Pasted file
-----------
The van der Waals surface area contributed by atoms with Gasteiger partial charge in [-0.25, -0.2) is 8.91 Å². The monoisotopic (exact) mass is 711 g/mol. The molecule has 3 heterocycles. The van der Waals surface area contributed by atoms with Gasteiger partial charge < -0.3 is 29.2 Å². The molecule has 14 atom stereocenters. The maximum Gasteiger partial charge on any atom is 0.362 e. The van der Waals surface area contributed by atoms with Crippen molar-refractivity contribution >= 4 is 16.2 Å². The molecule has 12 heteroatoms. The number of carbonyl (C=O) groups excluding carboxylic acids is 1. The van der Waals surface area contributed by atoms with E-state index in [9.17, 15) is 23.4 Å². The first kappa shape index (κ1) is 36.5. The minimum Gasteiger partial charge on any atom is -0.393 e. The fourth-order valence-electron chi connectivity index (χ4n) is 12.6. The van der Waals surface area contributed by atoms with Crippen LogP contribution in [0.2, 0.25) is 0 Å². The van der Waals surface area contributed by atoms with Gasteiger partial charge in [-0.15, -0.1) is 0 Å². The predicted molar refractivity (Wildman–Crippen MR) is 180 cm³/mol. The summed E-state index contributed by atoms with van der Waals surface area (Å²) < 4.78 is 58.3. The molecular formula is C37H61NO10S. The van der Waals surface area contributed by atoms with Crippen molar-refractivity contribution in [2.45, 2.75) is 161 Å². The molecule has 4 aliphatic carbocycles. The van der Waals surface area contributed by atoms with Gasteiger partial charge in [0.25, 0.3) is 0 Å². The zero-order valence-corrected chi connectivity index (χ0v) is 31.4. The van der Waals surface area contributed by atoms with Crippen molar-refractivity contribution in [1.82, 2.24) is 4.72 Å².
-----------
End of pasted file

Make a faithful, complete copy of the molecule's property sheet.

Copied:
The van der Waals surface area contributed by atoms with Gasteiger partial charge in [-0.25, -0.2) is 8.91 Å². The monoisotopic (exact) mass is 711 g/mol. The molecule has 3 heterocycles. The van der Waals surface area contributed by atoms with Gasteiger partial charge < -0.3 is 29.2 Å². The molecule has 14 atom stereocenters. The maximum Gasteiger partial charge on any atom is 0.362 e. The van der Waals surface area contributed by atoms with Crippen molar-refractivity contribution >= 4 is 16.2 Å². The molecule has 12 heteroatoms. The number of carbonyl (C=O) groups excluding carboxylic acids is 1. The van der Waals surface area contributed by atoms with E-state index in [9.17, 15) is 23.4 Å². The first kappa shape index (κ1) is 36.5. The minimum Gasteiger partial charge on any atom is -0.393 e. The fourth-order valence-electron chi connectivity index (χ4n) is 12.6. The van der Waals surface area contributed by atoms with Crippen LogP contribution in [0.2, 0.25) is 0 Å². The van der Waals surface area contributed by atoms with Gasteiger partial charge in [-0.15, -0.1) is 0 Å². The predicted molar refractivity (Wildman–Crippen MR) is 180 cm³/mol. The summed E-state index contributed by atoms with van der Waals surface area (Å²) < 4.78 is 58.3. The molecular formula is C37H61NO10S. The van der Waals surface area contributed by atoms with Crippen molar-refractivity contribution in [2.45, 2.75) is 161 Å². The molecule has 4 aliphatic carbocycles. The van der Waals surface area contributed by atoms with Gasteiger partial charge in [0.25, 0.3) is 0 Å². The zero-order valence-corrected chi connectivity index (χ0v) is 31.4. The van der Waals surface area contributed by atoms with Crippen molar-refractivity contribution in [1.82, 2.24) is 4.72 Å².